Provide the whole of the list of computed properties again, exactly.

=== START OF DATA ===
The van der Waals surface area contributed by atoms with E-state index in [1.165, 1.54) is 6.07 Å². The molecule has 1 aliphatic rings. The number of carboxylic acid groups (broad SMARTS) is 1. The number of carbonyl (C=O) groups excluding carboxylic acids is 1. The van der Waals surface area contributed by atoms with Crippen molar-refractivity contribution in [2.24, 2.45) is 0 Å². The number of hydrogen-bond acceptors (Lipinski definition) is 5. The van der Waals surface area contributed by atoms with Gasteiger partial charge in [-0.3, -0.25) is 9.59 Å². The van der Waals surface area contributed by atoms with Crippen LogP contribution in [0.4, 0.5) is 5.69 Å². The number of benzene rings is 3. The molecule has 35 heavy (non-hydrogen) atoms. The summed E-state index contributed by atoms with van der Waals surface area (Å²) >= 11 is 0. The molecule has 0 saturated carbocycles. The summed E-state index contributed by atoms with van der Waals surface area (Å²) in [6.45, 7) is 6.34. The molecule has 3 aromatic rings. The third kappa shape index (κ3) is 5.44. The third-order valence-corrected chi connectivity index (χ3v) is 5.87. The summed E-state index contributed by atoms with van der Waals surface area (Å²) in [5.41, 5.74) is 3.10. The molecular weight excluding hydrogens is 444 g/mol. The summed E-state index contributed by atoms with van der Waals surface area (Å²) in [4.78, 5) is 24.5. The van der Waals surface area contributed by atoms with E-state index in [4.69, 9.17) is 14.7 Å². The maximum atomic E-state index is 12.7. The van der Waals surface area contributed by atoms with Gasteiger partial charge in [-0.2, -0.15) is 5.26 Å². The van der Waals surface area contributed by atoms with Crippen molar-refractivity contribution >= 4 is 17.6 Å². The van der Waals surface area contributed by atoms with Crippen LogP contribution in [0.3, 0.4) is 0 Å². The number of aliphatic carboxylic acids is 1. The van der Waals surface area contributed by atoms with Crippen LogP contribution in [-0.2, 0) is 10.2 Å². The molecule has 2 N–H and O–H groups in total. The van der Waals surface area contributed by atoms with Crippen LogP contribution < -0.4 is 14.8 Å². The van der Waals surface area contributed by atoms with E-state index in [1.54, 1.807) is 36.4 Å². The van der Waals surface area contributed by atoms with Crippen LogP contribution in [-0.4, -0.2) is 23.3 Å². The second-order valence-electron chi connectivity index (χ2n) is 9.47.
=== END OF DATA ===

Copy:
The van der Waals surface area contributed by atoms with E-state index in [1.165, 1.54) is 6.07 Å². The molecule has 1 aliphatic rings. The number of carboxylic acid groups (broad SMARTS) is 1. The number of carbonyl (C=O) groups excluding carboxylic acids is 1. The van der Waals surface area contributed by atoms with Crippen molar-refractivity contribution in [2.24, 2.45) is 0 Å². The number of hydrogen-bond acceptors (Lipinski definition) is 5. The van der Waals surface area contributed by atoms with Gasteiger partial charge in [-0.3, -0.25) is 9.59 Å². The van der Waals surface area contributed by atoms with Crippen LogP contribution in [0.4, 0.5) is 5.69 Å². The number of benzene rings is 3. The molecule has 35 heavy (non-hydrogen) atoms. The summed E-state index contributed by atoms with van der Waals surface area (Å²) >= 11 is 0. The molecule has 0 saturated carbocycles. The summed E-state index contributed by atoms with van der Waals surface area (Å²) in [6.45, 7) is 6.34. The molecule has 3 aromatic rings. The third kappa shape index (κ3) is 5.44. The third-order valence-corrected chi connectivity index (χ3v) is 5.87. The summed E-state index contributed by atoms with van der Waals surface area (Å²) in [5.41, 5.74) is 3.10. The molecular weight excluding hydrogens is 444 g/mol. The summed E-state index contributed by atoms with van der Waals surface area (Å²) in [4.78, 5) is 24.5. The van der Waals surface area contributed by atoms with E-state index in [4.69, 9.17) is 14.7 Å². The maximum atomic E-state index is 12.7. The van der Waals surface area contributed by atoms with Gasteiger partial charge in [-0.2, -0.15) is 5.26 Å². The van der Waals surface area contributed by atoms with Crippen molar-refractivity contribution >= 4 is 17.6 Å². The van der Waals surface area contributed by atoms with Crippen LogP contribution in [0.3, 0.4) is 0 Å². The number of aliphatic carboxylic acids is 1. The van der Waals surface area contributed by atoms with Crippen LogP contribution in [-0.2, 0) is 10.2 Å². The molecule has 2 N–H and O–H groups in total. The van der Waals surface area contributed by atoms with Crippen LogP contribution < -0.4 is 14.8 Å². The van der Waals surface area contributed by atoms with E-state index in [1.54, 1.807) is 36.4 Å². The van der Waals surface area contributed by atoms with Crippen LogP contribution in [-0.4, -0.2) is 23.3 Å². The second-order valence-electron chi connectivity index (χ2n) is 9.47.